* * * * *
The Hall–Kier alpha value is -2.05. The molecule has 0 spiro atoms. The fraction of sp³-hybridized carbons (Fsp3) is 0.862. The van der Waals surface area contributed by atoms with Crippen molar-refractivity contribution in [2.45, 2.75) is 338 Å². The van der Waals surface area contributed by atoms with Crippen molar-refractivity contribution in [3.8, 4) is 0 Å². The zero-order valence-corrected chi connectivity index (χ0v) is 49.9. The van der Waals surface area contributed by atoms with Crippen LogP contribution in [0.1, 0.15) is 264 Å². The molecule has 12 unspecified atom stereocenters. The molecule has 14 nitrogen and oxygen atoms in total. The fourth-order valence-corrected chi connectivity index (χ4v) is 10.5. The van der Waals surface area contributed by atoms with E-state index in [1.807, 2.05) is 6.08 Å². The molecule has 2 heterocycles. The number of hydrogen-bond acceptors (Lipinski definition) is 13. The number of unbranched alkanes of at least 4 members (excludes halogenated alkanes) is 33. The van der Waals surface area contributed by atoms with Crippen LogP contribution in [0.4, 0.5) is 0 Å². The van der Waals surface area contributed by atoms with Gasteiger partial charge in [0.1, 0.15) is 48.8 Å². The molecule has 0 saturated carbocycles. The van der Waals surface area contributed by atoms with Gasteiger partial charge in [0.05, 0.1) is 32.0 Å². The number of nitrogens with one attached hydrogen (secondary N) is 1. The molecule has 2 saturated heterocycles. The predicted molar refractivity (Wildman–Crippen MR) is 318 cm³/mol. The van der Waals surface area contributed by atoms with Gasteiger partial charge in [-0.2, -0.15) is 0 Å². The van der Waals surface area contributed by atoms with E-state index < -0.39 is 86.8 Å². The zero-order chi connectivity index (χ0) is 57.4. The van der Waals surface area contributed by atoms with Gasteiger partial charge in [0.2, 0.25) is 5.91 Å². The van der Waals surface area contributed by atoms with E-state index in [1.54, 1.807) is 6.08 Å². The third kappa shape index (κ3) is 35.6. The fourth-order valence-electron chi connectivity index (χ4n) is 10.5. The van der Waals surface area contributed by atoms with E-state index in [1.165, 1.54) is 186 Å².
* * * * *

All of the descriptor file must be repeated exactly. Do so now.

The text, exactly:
The Hall–Kier alpha value is -2.05. The molecule has 0 spiro atoms. The fraction of sp³-hybridized carbons (Fsp3) is 0.862. The van der Waals surface area contributed by atoms with Crippen molar-refractivity contribution in [2.45, 2.75) is 338 Å². The van der Waals surface area contributed by atoms with Crippen molar-refractivity contribution in [3.8, 4) is 0 Å². The zero-order valence-corrected chi connectivity index (χ0v) is 49.9. The van der Waals surface area contributed by atoms with Crippen LogP contribution in [0.1, 0.15) is 264 Å². The molecule has 12 unspecified atom stereocenters. The molecule has 14 nitrogen and oxygen atoms in total. The fourth-order valence-corrected chi connectivity index (χ4v) is 10.5. The van der Waals surface area contributed by atoms with E-state index in [1.807, 2.05) is 6.08 Å². The molecule has 2 heterocycles. The number of hydrogen-bond acceptors (Lipinski definition) is 13. The number of unbranched alkanes of at least 4 members (excludes halogenated alkanes) is 33. The van der Waals surface area contributed by atoms with Crippen LogP contribution in [0.4, 0.5) is 0 Å². The van der Waals surface area contributed by atoms with Gasteiger partial charge in [0.1, 0.15) is 48.8 Å². The molecule has 0 saturated carbocycles. The van der Waals surface area contributed by atoms with Gasteiger partial charge in [0.05, 0.1) is 32.0 Å². The number of nitrogens with one attached hydrogen (secondary N) is 1. The molecule has 2 saturated heterocycles. The predicted molar refractivity (Wildman–Crippen MR) is 318 cm³/mol. The van der Waals surface area contributed by atoms with Gasteiger partial charge in [-0.2, -0.15) is 0 Å². The van der Waals surface area contributed by atoms with E-state index < -0.39 is 86.8 Å². The zero-order chi connectivity index (χ0) is 57.4. The van der Waals surface area contributed by atoms with Gasteiger partial charge in [0.2, 0.25) is 5.91 Å². The van der Waals surface area contributed by atoms with E-state index in [1.54, 1.807) is 6.08 Å². The third kappa shape index (κ3) is 35.6. The fourth-order valence-electron chi connectivity index (χ4n) is 10.5. The van der Waals surface area contributed by atoms with E-state index in [1.165, 1.54) is 186 Å².